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Compass Games' Silent War Still Running Silent and Deep

posted Sep 20, 2012, 12:18 AM by Douglas Sun

Through the miracle of electronic mail, I am informed by Compass Games that they are reprinting their strategic-level WWII Pacific submarine service game, Silent War. Pre-order copies are set to ship next month. It sounds rather like a whole new edition of the game inasmuch as the rules set this time around will incorporate the new rules that were published with IJN, the modest expansion that was published in December 2010. But a whole new print run is a whole new print run no matter how you spin it, and if you commission one it means that you see ongoing demand for your game.

IIRC, that makes three print runs for Silent War, including its initial publication in 2005. That's a pretty impressive record for an historical wargame, given that our hobby is a niche within a niche, and it shows that the movers behind Compass Games chose their first product wisely.

I don't especially consider myself an expert on Silent War, but I have played through the big campaign scenario three times (once with the IJN rules) and over the last few years I've blogged about more than any other single game. I still think that the IJN rules changes tend to unbalance the game in the player's favor. But I remain a fan, and I can see myself playing through the entire war again, even setting aside a stack of untouched games to do so (heck, I still haven't even started in on its European theater sequel, Steel Wolves).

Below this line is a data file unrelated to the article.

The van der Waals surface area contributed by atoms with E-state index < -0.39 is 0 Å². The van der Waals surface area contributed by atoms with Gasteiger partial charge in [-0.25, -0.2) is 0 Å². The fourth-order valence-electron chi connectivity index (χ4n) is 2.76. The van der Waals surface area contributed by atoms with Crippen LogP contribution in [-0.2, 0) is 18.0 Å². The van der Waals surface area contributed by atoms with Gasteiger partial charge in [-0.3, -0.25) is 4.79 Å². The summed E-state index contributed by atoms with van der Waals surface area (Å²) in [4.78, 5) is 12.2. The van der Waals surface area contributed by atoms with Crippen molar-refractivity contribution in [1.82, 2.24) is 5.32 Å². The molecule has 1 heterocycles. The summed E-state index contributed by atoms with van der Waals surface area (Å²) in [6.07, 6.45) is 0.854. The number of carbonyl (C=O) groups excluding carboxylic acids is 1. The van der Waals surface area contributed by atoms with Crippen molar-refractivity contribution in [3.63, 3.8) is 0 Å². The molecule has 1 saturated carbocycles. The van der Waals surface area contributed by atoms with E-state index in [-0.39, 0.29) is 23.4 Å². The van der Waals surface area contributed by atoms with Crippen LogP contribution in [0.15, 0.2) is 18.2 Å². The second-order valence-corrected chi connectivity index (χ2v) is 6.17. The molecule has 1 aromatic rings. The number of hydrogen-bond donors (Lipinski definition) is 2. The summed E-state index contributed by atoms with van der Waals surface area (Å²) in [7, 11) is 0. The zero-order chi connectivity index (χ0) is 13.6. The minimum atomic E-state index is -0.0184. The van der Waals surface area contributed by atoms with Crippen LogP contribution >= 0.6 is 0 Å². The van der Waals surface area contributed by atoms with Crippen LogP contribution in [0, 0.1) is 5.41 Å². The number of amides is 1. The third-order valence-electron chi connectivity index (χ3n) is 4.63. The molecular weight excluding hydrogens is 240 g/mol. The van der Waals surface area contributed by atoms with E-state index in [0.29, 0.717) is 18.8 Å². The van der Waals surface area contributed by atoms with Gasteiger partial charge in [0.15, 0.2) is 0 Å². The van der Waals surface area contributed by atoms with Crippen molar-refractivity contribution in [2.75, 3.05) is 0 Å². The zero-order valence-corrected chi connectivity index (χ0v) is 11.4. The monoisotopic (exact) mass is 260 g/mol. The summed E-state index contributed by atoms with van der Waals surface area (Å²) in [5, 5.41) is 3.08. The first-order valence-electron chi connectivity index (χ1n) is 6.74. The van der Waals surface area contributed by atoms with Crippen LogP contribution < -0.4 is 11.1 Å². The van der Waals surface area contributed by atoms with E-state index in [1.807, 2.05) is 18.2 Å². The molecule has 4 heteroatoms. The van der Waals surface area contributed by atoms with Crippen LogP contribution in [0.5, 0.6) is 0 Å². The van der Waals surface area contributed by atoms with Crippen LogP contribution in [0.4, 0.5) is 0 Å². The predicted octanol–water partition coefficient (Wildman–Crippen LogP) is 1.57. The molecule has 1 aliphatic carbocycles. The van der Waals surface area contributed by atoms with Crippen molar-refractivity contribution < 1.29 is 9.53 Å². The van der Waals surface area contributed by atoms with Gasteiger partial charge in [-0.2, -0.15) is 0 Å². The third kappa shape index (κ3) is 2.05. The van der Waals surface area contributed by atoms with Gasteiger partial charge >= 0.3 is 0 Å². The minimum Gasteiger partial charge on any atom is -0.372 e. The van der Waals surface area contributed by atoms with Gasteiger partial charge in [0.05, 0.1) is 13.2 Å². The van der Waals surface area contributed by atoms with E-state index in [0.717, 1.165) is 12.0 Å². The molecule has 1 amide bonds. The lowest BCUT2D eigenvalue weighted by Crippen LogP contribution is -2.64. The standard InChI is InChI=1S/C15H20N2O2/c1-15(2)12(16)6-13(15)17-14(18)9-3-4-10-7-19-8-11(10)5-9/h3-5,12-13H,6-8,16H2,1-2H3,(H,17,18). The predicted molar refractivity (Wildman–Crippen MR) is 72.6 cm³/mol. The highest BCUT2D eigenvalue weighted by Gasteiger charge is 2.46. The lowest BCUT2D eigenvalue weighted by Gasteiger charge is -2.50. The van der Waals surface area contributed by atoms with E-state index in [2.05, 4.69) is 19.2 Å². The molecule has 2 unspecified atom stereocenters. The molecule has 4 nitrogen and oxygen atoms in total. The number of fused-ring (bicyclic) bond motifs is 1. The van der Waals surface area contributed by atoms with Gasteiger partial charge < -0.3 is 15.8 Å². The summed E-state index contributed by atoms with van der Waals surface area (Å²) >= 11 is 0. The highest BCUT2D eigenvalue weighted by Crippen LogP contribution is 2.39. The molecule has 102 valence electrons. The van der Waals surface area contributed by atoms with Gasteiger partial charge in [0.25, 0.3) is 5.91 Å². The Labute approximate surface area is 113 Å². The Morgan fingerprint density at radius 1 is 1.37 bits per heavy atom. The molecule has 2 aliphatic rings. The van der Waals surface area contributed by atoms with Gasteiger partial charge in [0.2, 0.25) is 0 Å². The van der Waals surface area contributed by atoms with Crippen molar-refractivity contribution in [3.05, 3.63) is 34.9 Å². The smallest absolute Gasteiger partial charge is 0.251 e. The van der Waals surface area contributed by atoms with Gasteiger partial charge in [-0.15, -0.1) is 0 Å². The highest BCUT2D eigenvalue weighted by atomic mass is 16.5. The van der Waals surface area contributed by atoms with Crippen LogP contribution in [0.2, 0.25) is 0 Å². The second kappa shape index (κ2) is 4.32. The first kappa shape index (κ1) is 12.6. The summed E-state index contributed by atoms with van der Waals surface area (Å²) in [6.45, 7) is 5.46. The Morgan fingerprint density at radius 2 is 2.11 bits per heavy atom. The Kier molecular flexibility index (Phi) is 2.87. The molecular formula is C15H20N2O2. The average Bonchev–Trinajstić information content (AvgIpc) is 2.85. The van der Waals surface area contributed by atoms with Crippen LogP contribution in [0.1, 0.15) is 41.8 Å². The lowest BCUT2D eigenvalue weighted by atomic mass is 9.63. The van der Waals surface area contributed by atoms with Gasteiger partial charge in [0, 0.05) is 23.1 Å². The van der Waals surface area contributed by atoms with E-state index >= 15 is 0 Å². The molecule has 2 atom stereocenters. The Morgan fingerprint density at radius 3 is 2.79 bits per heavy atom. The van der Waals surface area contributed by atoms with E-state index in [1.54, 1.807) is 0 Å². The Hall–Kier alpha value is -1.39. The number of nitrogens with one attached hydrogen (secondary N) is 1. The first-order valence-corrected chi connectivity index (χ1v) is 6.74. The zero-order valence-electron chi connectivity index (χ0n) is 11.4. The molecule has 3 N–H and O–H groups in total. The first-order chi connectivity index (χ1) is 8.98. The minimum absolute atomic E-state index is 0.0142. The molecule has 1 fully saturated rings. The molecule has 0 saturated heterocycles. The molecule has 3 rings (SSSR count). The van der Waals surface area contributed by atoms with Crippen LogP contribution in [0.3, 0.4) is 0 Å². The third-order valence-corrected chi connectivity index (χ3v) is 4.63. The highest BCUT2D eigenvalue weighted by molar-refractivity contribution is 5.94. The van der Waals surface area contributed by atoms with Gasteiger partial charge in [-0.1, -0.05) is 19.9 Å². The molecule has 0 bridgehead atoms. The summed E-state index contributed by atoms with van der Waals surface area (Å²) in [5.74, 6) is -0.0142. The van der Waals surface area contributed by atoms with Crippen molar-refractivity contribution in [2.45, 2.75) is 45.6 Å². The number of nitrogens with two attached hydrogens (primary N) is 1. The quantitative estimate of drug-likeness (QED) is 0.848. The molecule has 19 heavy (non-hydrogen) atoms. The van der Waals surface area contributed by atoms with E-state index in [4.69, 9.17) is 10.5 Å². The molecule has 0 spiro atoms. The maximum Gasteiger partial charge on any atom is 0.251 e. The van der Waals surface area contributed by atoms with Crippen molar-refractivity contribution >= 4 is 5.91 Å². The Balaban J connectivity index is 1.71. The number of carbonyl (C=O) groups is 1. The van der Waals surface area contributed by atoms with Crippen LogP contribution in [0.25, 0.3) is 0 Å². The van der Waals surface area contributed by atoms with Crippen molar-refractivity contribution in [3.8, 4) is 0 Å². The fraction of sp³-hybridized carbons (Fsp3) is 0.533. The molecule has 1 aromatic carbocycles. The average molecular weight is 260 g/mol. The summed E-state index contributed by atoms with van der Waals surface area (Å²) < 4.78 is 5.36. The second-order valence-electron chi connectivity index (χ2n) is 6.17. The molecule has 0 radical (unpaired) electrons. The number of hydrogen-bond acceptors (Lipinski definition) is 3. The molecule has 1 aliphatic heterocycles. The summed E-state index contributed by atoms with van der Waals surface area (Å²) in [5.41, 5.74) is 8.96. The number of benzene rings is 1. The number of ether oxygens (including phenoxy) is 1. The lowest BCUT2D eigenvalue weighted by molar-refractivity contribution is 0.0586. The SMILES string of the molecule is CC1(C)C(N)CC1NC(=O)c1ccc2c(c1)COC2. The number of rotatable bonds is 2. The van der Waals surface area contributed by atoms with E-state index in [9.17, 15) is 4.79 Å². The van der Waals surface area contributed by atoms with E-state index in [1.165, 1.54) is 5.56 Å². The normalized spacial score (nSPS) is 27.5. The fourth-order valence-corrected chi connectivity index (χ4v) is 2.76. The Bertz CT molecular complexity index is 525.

I suspect that the secret to Silent War's enduring popularity is its mix of abstraction and complexity. It's not a simple game, but it's complicated in the right way — in terms of offering you a lot of subtle and interesting decision points, not in terms of convoluted conditions under which you have to make those decisions (i.e., lots and lots of rules). The rules mechanics are relatively elegant, and they convey flavor without laying it on thick. In that sense, I would compare Silent War to two other historical wargames that have been reprinted due to continuing demand, GMT's Twilight Struggle and Combat Commander.

I would go on to suggest that those three games, taken together, offer something of a model for how to make a successful wargame for today's market. It's not about monster games that have a lot of flavor, but take ages to set up and play (as well as learn). But it's not necessarily about games that are simple to learn and quick to play, either. Simple, introductory-level games have their place in the historical wargaming ecosystem, but I'm beginning to think that simplicity actually mitigates against popularity. What wargamers want most is a deep sense of engagement with the game, but without the bother of digesting a heavy, dense rules set.